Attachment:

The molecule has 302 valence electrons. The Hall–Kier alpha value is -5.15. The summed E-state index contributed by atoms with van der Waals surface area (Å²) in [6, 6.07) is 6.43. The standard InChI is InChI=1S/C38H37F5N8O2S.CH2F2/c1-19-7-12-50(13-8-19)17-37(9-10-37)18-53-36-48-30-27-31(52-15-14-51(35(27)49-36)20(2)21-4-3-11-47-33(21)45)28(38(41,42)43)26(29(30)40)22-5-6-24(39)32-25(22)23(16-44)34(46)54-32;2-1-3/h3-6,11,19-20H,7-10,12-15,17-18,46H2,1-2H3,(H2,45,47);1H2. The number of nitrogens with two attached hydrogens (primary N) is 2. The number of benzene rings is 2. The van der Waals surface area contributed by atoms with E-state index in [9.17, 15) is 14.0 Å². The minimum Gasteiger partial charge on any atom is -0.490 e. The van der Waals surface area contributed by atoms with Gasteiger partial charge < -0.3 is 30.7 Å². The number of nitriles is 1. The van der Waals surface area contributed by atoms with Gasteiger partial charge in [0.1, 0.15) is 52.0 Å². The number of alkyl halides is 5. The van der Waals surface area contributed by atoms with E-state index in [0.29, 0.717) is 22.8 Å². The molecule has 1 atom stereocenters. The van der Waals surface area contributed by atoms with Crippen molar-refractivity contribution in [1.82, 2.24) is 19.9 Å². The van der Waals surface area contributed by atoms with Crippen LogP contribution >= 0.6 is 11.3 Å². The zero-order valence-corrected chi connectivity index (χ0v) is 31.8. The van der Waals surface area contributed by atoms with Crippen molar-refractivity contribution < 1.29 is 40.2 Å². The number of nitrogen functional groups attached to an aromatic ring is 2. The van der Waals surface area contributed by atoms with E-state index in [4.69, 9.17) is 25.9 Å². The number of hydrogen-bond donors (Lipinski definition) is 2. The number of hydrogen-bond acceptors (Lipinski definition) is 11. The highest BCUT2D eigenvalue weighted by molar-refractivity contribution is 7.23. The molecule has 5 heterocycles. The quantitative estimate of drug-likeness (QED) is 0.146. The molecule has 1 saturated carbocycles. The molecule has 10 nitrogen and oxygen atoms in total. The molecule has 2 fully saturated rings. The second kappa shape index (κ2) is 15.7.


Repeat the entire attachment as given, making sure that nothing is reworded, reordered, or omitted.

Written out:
The molecule has 302 valence electrons. The Hall–Kier alpha value is -5.15. The summed E-state index contributed by atoms with van der Waals surface area (Å²) in [6, 6.07) is 6.43. The standard InChI is InChI=1S/C38H37F5N8O2S.CH2F2/c1-19-7-12-50(13-8-19)17-37(9-10-37)18-53-36-48-30-27-31(52-15-14-51(35(27)49-36)20(2)21-4-3-11-47-33(21)45)28(38(41,42)43)26(29(30)40)22-5-6-24(39)32-25(22)23(16-44)34(46)54-32;2-1-3/h3-6,11,19-20H,7-10,12-15,17-18,46H2,1-2H3,(H2,45,47);1H2. The number of nitrogens with two attached hydrogens (primary N) is 2. The number of benzene rings is 2. The van der Waals surface area contributed by atoms with E-state index in [9.17, 15) is 14.0 Å². The minimum Gasteiger partial charge on any atom is -0.490 e. The van der Waals surface area contributed by atoms with Gasteiger partial charge < -0.3 is 30.7 Å². The number of nitriles is 1. The van der Waals surface area contributed by atoms with Gasteiger partial charge in [0.1, 0.15) is 52.0 Å². The number of alkyl halides is 5. The van der Waals surface area contributed by atoms with E-state index in [0.29, 0.717) is 22.8 Å². The molecule has 1 atom stereocenters. The van der Waals surface area contributed by atoms with Crippen molar-refractivity contribution in [1.82, 2.24) is 19.9 Å². The van der Waals surface area contributed by atoms with Crippen LogP contribution >= 0.6 is 11.3 Å². The zero-order valence-corrected chi connectivity index (χ0v) is 31.8. The van der Waals surface area contributed by atoms with Crippen molar-refractivity contribution < 1.29 is 40.2 Å². The number of nitrogen functional groups attached to an aromatic ring is 2. The van der Waals surface area contributed by atoms with E-state index in [4.69, 9.17) is 25.9 Å². The number of hydrogen-bond donors (Lipinski definition) is 2. The number of hydrogen-bond acceptors (Lipinski definition) is 11. The highest BCUT2D eigenvalue weighted by molar-refractivity contribution is 7.23. The molecule has 5 heterocycles. The quantitative estimate of drug-likeness (QED) is 0.146. The molecule has 1 saturated carbocycles. The molecule has 10 nitrogen and oxygen atoms in total. The molecule has 2 fully saturated rings. The second kappa shape index (κ2) is 15.7.